Back to FERC with new demands

After almost a year without a quorum, the Federal Energy Regulatory Commission (FERC) is back to it’s rubber-stamping ways with four new Trump appointees (three of them Republicans).

Since getting their quorum back, FERC has approved new pipelines, and considered several plans to subsidize coal, gas and nuclear over renewable energy. Thankfully, the rejected a ham-handed attempt by Secretary of (oops) Energy Rick Perry to charge ratepayers billions to subsidize the dirtiest energy in our electric grid. But, despite some groups already declaring victory, FERC’s rejection of Sec. Perry’s plan was not a repudiation of the concept.

And now, there’s a new threat: More than three months ago, FERC’s chairman said he wanted to re-examine the process by which FERC considers and (almost always) approves pipelines. Since then, FERC has been silent on how this review will work, and how the public can participate. But we got a clue to their thinking on March 15 when a three member majority — Chairman McIntyre and Commissioners Neil Chatterjee and Robert Powelson, all Republicans appointed by Trump — Signaled their intention to crack down on the number of people and groups allowed to formally intervene in pipeline applications. In fact, they specifically called out our allies at the Delaware River Keeper Network and warned them that “going forward…we will be less lenient in the grant of late interventions.” Commissioners LaFleur and Glick, both Democrats, dissented and expressed “serious concerns … particularly as it would apply to landowners and community organizations that lack sufficient resources to keep up with every docket.” But, as we warned Congress last year, their votes are not enough to matter.

Put simply, the three brand new Republicans at FERC, every one of them appointed by Trump, could be about to radically reduce public participation as part of a plan to ram through new fracked gas pipelines. Fortunately, our friends at BXE, Delaware River Keeper Network, and others are headed to FERC this week with a pre-emptive list of demands. They’ll be meeting with one of those Democratic FERC commissioners, and we hope the can hatch a plan together that will delay or disrupt this pipeline review.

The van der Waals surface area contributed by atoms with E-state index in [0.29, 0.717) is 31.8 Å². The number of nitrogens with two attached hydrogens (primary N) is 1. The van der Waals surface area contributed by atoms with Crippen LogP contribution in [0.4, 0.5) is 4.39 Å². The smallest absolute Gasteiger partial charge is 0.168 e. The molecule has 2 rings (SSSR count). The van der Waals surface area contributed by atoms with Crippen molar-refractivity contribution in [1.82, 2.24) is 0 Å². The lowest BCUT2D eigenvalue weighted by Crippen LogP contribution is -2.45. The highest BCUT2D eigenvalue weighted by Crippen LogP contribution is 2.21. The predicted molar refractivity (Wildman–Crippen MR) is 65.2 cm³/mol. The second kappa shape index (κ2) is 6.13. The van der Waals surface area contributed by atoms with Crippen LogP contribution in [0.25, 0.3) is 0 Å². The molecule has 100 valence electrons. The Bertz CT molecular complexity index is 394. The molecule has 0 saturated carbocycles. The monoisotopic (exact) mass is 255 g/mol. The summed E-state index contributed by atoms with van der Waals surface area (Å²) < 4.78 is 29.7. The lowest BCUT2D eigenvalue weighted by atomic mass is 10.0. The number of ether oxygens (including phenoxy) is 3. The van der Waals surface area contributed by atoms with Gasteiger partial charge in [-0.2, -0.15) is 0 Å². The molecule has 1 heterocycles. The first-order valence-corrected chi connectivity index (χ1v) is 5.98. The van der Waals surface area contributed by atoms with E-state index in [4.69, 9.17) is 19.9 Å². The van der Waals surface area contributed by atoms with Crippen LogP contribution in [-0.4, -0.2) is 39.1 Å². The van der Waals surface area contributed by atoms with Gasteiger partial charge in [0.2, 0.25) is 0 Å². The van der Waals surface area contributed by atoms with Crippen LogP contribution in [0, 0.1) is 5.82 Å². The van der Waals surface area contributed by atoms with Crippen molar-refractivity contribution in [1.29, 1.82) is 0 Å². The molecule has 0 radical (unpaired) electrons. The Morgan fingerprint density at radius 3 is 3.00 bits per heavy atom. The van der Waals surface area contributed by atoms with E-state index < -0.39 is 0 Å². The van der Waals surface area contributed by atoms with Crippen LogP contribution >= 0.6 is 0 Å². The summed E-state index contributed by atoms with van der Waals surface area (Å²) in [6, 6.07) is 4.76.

Stop FERCSign here and we’ll deliver your comments in person on April 5 to one of the FERC commissioners.

FERC’s pipeline review protocols were last updated in a 1999 Pipeline Policy Statement  — well before the fracking boom. And while we don’t trust FERC to listen to the public or experts on climate, pollution, land rights, and other issues, the pipeline review gives us an opportunity to define what a functioning Federal Energy Regulator could look like.

With that in mind, our friends have put together a multi-point plan calling on FERC to hold no less than six public hearings in affected communities across the nation, as well as engaging in a robust and truly public comment period (not their usual sham). This week, allies will meet face to face with one of the FERC commissioners to deliver the list of demands, AND your comments. But you only have until Wednesday to sign on so we have time to deliver your name and comment! Click here to sign on to the list of demands below. Or click here to read the whole, longer letter with more footnotes and references.

Minimal reforms to the FERC process must include:

Dear FERC Commissioners

As a federal agency, the Federal Energy Regulatory Commission (FERC) has a duty to respect the law and respect the people of the United States of America. As citizens and residents who have experienced and witnessed the FERC decision making process and been impacted by its biased outcomes, we find FERC wanting in these obligations.

FERC Chairman Kevin McIntyre announced on December 21, 2017 that FERC would be reviewing both its 1999 Pipeline Policy Statement and its policies on certification of natural gas pipelines. And yet, over three months later, we have no idea how, when or even if this review is actually proceeding and to what degree, if any, the public will be given the opportunity to be involved.

Given that we are unaware of when or how the public can and should give input into this review process, we are taking the liberty of ensuring our voices are heard by volunteering our demands with regards to this review process and the reforms that must come out of it.